Scientists have discovered the signals that determine the fate of immature cells in the pancreas. The research shows that they are very mobile and that their destiny is strongly influenced by their immediate environment. This breakthrough published in the journal Nature will facilitate the manufacturing of pancreatic islet cells from stem cells and might help combating type 1 diabetes. Prof. Dr. Henrik Semb who led the study recently joined Helmholtz Zentrum München.
Type 1 diabetes is an autoimmune disease destroying the insulin-producing beta cells in the patient’s pancreas. Current approaches for replacement therapies aim to generate insulin-producing beta cells from human pluripotent stem cells. Until now, the engineering of specialized cells from pluripotent stem cells has largely been based on empirical knowledge of what works. “We have now been able to map the signal that determines whether pancreatic progenitor cells will become endocrine, such as insulin-producing beta cells or duct cells,” says Prof. Dr. Henrik Semb. He is the Director of the Institute of Translational Stem Cell Research at Helmholtz Zentrum München as well as Professor and Executive Director of the Novo Nordisk Foundation Center for Stem Cell Biology (DanStem) at the University of Copenhagen.
“The cells are analogous to pinballs, whose ultimate score is based on the sum of pin encounters. They are constantly moving around within the developing pancreas, leading to frequent environmental changes. We show that the exposure to specific extracellular matrix components determines the ultimate destiny of the cells,” Semb explains.
The matrix determines the destiny
Progenitor cells are similar to stem cells since they can both self-renew and differentiate into mature cell types. However, their self-renewal capacity is generally limited compared with that of stem cells. The dynamic behaviour of progenitors during organ formation makes them difficult to study. To overcome this obstacle, the scientist seeded human stem cell-derived progenitors on glass slides micropatterned with different matrix proteins. Using this approach, the researchers could study how each progenitor, without the influence of neighbouring cells, reacts to its surroundings. “This enabled us to discover something very surprising. Our investigation revealed that interactions with different extracellular matrix components change the mechanical force state within the progenitor. These forces result from interactions between the extracellular matrix, which is outside the cell, and the actin cytoskeleton, which is within the cell.”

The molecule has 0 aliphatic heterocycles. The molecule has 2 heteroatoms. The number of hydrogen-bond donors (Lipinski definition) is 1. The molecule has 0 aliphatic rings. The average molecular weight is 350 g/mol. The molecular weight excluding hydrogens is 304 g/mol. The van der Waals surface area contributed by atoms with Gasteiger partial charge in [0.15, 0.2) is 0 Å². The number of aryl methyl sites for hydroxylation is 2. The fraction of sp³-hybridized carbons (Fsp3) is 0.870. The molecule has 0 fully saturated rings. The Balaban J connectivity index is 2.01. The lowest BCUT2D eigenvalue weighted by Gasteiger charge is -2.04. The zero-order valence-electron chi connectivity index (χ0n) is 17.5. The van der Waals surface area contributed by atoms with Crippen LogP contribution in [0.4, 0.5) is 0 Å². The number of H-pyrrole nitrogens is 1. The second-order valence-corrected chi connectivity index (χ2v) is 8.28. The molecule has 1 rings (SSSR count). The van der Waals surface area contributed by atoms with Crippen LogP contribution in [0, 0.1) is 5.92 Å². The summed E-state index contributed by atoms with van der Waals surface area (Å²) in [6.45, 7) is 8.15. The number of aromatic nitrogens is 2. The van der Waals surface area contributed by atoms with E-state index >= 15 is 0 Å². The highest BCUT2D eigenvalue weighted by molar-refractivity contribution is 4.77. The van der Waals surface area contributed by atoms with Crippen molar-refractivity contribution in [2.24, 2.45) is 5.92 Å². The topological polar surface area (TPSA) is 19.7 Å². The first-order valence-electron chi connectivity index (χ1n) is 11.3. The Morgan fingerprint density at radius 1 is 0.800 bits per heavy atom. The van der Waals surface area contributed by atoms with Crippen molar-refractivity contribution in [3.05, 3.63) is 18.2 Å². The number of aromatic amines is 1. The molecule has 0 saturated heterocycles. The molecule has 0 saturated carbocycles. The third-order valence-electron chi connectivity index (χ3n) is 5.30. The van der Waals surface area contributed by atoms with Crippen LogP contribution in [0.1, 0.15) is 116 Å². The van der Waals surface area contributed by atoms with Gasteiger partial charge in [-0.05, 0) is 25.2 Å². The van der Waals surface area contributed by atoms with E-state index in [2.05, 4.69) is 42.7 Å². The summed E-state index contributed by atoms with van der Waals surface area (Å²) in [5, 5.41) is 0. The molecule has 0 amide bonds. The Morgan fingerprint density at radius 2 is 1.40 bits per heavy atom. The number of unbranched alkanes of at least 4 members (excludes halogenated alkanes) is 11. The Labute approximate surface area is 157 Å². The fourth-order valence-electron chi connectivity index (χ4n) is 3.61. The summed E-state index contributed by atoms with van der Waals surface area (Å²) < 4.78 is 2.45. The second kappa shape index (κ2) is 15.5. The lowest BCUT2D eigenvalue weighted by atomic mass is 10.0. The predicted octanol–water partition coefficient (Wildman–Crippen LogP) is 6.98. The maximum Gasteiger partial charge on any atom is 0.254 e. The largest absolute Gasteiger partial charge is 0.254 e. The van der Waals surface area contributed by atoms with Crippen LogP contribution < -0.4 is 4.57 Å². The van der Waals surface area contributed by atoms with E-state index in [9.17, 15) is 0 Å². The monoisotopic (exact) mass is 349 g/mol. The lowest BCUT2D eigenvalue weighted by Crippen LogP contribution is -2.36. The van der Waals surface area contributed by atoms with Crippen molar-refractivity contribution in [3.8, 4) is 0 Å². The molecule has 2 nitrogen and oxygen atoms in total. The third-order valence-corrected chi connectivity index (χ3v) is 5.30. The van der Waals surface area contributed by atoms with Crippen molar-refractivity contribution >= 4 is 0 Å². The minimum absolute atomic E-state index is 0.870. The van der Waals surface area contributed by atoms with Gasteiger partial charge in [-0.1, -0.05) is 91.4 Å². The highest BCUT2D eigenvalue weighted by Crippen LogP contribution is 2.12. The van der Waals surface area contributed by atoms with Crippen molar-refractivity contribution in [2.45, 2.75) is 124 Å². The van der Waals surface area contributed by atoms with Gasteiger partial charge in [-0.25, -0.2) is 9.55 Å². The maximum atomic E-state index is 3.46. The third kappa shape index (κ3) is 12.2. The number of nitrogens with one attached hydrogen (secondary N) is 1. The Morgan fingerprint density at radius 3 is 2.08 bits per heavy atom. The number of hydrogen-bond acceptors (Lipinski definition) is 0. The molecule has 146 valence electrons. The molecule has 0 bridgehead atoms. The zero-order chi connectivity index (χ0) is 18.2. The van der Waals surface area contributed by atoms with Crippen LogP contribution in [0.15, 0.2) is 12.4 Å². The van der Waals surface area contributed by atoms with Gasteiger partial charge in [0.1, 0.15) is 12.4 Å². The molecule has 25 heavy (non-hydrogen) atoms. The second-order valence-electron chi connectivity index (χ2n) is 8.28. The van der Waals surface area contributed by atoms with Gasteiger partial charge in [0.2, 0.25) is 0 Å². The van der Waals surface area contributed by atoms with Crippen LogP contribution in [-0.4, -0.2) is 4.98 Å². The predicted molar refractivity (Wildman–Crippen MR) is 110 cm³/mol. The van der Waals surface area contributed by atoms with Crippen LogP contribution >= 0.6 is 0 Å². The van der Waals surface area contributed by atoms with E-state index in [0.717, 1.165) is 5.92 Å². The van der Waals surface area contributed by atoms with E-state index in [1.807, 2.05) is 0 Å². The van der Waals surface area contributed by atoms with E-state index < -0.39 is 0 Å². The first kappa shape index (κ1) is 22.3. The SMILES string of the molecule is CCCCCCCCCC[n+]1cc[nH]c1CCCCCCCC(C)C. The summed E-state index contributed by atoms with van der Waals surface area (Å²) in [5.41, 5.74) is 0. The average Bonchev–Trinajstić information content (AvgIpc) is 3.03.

Pancreatic endocrine cells include all hormone-producing cells, such as insulin-producing beta cells and glucagon-producing alpha cells, within the islet of Langerhans, whereas the duct cells are epithelial cells that line the ducts of the pancreas. “The experiments show that exposure to the extracellular matrix laminin instructs the progenitor cells towards an endocrine fate by reducing mechanical forces within the cells. Vice versa, exposure to fibronectin results in a duct fate because of increased mechanical forces.”
Mechanism facilitates exploitation
Through the detailed analyses by the two first authors from DanStem Drs. Anant Mamidi and Christy Prawiro the researchers then uncovered the molecular details of the respective signaling pathway* and were even able to validate the physiological relevance in vivo during pancreas development. “We can now replace significant numbers of empirically derived substances, whose mode of action in current state-of-the-art differentiation protocols is largely unknown, with small molecule inhibitors that target specific components of the newly identified mechanosignalling pathway,” Henrik Semb explains.
With this new strategy, insulin-producing beta cells can now be more cost-effectively and robustly produced from human pluripotent stem cells for future treatments against diabetes. “Our discovery breaks new ground because it explains how multipotent progenitor cells mature into different cell types during organ formation,” Semb says. “It also gives us the tools to recreate the processes in the laboratory, to more precisely engineer cells that are lost or damaged in severe diseases, such as type 1 diabetes and neurodegenerative diseases, for future cell replacement therapies.”
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